We are all readers, but we rarely stop to analyze the objects that we read. Books and digital readers are far more than simply vehicles for transmitting text. These technologies of communication shape our everyday experience, but also offer lenses into the past and the future. This course surveys key scholarship from the ‘history of the book,’ a field that has something to offer historians of any period.
The class meets in the Clara Thomas Archives, allowing extensive hands-on access to many rare books and original documents. We will examine everything from medieval manuscripts and World War memorabilia, to original CBC radio transcripts, Canadian literary papers, and graphic novels. (Please note: food and drink are prohibited in the Archives; if you cannot make it from 11:30 a.m.-2:15 p.m. without eating, this may not be the class for you!) Over the course of the year, we will go on a number of field trips during class time, including the Archives of Ontario, U of T’s Fisher Library, and the Toronto Reference Library.
This course prioritizes writing, with brief weekly reading responses, two short papers, and a number of assignments that work towards producing and revising a major research paper. The 15-page Capstone essay (including proposal, annotated bibliography, and a mandatory draft) can be on any topic of interest from any time period. Students must make use of a minimum of one substantial historical primary source and must relate their research to the history of the book, reading, media, and/or technologies of communication.
Tentative Grade Breakdown/Overview of Assessment:
Participation and Weekly Forum Posts: 20%
Discussion Leader: 10%
Assignment I: Assessing a Digital Archive (3-5 pages): 10%
Assignment II: Reading a Book as Artifact (3-5 pages): 10%
Capstone Essay, including preparatory exercises: 50%
Course Director: TBA
Problems such as political ideologies, militarism, economic instability, youth movements and class roles in modernization, studied comparatively across frontiers wherever possible. Course credit exclusion: AP/HIST 4030 6.00. Prior TO FALL 2009: Course credit exclusions: AS/HIST 4030 6.00., AS/HIST 4360 6.00.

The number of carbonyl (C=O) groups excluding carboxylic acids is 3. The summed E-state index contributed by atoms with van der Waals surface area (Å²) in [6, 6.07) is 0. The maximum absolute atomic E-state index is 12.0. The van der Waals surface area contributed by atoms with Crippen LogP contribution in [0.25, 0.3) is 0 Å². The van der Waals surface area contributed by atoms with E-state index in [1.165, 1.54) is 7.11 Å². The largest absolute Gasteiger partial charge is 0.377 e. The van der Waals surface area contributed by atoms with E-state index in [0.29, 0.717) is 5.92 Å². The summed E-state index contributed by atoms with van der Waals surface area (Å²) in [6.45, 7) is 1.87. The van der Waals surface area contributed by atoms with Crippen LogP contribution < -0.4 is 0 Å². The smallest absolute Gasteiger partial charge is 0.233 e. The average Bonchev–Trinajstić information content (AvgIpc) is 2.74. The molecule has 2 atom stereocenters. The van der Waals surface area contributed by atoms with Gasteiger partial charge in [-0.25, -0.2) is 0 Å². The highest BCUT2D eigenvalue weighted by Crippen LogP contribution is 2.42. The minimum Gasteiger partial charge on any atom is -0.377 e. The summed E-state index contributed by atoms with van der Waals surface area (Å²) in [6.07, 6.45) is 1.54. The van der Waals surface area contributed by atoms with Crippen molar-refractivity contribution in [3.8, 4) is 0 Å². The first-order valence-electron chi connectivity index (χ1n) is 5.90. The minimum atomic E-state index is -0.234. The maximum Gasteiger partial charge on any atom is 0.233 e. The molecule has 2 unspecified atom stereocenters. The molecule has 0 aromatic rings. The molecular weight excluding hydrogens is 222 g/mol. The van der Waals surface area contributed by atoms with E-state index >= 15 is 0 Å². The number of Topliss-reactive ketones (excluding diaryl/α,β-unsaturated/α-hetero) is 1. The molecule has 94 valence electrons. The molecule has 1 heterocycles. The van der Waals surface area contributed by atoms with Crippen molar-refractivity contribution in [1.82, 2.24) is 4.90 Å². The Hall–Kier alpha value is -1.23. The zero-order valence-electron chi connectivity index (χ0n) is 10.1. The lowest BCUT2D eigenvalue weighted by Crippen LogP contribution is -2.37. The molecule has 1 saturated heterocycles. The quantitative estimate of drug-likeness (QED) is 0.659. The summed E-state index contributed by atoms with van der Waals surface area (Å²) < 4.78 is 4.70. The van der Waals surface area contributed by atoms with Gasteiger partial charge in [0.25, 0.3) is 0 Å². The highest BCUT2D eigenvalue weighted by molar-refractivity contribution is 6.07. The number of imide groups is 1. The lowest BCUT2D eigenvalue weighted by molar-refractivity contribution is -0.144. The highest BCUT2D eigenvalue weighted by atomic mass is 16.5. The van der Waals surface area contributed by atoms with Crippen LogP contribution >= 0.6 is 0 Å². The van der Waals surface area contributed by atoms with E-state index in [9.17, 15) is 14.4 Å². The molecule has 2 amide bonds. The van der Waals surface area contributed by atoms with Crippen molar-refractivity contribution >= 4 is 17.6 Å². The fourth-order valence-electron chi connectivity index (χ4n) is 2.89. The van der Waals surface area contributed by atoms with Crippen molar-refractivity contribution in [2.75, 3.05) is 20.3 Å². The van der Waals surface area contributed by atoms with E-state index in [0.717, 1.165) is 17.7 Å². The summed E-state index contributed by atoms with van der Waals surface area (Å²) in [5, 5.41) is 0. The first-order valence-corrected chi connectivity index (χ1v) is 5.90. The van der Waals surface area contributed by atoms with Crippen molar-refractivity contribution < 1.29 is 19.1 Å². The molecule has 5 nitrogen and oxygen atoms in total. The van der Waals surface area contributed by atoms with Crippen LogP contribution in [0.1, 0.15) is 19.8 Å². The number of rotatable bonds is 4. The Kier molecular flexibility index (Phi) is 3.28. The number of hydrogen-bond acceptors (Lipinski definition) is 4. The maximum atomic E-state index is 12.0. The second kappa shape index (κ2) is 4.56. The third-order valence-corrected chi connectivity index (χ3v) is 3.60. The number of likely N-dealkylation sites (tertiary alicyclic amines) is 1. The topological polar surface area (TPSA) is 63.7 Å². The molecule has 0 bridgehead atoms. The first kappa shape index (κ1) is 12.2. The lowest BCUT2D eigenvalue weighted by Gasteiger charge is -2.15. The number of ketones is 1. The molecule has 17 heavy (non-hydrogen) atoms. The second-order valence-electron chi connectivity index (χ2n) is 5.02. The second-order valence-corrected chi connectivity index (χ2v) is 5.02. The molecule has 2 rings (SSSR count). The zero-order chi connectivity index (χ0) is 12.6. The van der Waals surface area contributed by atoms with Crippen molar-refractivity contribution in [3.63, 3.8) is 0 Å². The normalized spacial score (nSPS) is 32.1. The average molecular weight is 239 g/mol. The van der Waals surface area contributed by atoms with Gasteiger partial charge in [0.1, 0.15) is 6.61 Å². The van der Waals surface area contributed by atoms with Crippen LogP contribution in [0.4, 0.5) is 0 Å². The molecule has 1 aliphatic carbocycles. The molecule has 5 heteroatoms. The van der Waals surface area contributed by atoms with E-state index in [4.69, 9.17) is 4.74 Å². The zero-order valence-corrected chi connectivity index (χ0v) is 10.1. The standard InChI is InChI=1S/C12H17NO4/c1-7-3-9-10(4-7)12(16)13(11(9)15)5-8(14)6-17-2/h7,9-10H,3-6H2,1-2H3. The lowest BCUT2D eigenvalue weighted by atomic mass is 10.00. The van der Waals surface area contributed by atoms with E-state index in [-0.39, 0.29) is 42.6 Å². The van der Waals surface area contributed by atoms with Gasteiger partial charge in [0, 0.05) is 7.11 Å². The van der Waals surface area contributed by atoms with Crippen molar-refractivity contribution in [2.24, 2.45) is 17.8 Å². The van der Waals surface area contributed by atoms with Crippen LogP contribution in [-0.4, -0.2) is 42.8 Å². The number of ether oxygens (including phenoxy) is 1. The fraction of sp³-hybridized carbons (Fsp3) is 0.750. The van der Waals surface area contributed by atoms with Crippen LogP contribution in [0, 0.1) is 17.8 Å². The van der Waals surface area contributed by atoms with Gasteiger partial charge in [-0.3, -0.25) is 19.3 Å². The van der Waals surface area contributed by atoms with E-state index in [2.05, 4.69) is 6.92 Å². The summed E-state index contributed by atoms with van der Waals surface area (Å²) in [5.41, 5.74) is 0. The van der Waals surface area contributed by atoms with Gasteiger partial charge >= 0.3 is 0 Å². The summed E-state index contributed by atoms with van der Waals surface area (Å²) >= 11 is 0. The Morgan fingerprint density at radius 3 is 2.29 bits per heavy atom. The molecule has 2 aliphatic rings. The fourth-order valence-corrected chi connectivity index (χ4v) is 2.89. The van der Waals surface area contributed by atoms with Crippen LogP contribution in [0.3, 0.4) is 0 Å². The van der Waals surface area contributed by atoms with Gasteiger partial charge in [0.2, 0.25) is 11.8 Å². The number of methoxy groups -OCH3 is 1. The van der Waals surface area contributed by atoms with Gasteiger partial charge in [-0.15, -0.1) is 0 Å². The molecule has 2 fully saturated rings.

Special Features: This course is restricted to History Honours majors and minors who have successfully completed at least 84 credits.
Calendar Description: Examines various topics in 19th Century British History at an advanced level. It is designed to intensify students' knowledge of the history of the British Isles in all its many facets. Prerequisites: AP/HIST 2400 6.00 or AP/HIST 3415 6.00 or AP/HIST 3420 6.00 or AP/HIST 4450 6.00 or AP/EN 3550 6.00 or AP/EN 4003 6.00 or departmental permission. Course credit exclusion: None. Open to: This course is restricted to History Honours majors and minors who have successfully completed at least 84 credits. PRIOR TO FALL 2009: Course credit exclusion: AK/HIST 4520 6.00.
Expanded Course Description: This course examines Britain in the nineteenth century, a period of immense social, cultural, and political change. It explores Britain’s “long nineteenth century,” moving from the fallout of the French Revolution in 1789 through the July Crisis and impending global war in 1914. The course examines key themes including industrialization and urbanization; political and reform movements; gender, sexuality, and feminism; nationalism and imperialism; and scientific and cultural production.
Students will be encouraged to think critically about the theory and historiography of nineteenth-century British historical studies; they will also be asked to examine and evaluate primary sources using lessons learned from their secondary readings.
Required readings will include Susie L. Steinbach’s Understanding the Victorians: Politics, Culture, and Society in Nineteenth-Century Britain and Thomas William Heyck & Meredith Veldman’s The Peoples of the British Isles: From 1688 to the Present.
Tentative Grade Breakdown/Overview of assessment: The assignments in this course will be cumulative. Each assignment will work towards building skills and a body of research for the final research paper and presentation.
5-page primary source analysis (10%)
10-page historiography (20%)
Essay outline & introduction (5%)
15-page research essay (40%)
Research essay presentation (10%)
Class participation (15%)
Course Director: J. Pearce, email@example.com
Special Features: Priority is given to History or Canadian Studies Honours majors and minors who have successfully completed at least 84 credits.